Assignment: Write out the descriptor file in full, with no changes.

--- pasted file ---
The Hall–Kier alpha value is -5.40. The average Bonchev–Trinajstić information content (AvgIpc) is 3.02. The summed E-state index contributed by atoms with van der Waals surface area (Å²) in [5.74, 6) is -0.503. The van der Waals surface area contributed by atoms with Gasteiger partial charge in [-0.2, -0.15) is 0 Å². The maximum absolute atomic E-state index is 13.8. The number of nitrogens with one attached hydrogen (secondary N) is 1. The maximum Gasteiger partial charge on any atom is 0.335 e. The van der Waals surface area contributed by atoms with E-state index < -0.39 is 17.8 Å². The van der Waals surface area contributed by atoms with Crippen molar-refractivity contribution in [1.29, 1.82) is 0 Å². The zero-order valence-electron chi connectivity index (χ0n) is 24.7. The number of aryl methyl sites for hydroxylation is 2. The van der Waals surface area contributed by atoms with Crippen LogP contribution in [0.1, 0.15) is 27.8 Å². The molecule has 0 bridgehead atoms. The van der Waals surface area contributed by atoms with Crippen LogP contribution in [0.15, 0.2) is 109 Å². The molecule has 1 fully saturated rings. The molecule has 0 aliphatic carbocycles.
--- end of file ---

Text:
The Hall–Kier alpha value is -5.40. The average Bonchev–Trinajstić information content (AvgIpc) is 3.02. The summed E-state index contributed by atoms with van der Waals surface area (Å²) in [5.74, 6) is -0.503. The van der Waals surface area contributed by atoms with Gasteiger partial charge in [-0.2, -0.15) is 0 Å². The maximum absolute atomic E-state index is 13.8. The number of nitrogens with one attached hydrogen (secondary N) is 1. The maximum Gasteiger partial charge on any atom is 0.335 e. The van der Waals surface area contributed by atoms with E-state index < -0.39 is 17.8 Å². The van der Waals surface area contributed by atoms with Crippen molar-refractivity contribution in [1.29, 1.82) is 0 Å². The zero-order valence-electron chi connectivity index (χ0n) is 24.7. The number of aryl methyl sites for hydroxylation is 2. The van der Waals surface area contributed by atoms with Crippen LogP contribution in [0.1, 0.15) is 27.8 Å². The molecule has 0 bridgehead atoms. The van der Waals surface area contributed by atoms with Crippen LogP contribution in [0.15, 0.2) is 109 Å². The molecule has 1 fully saturated rings. The molecule has 0 aliphatic carbocycles.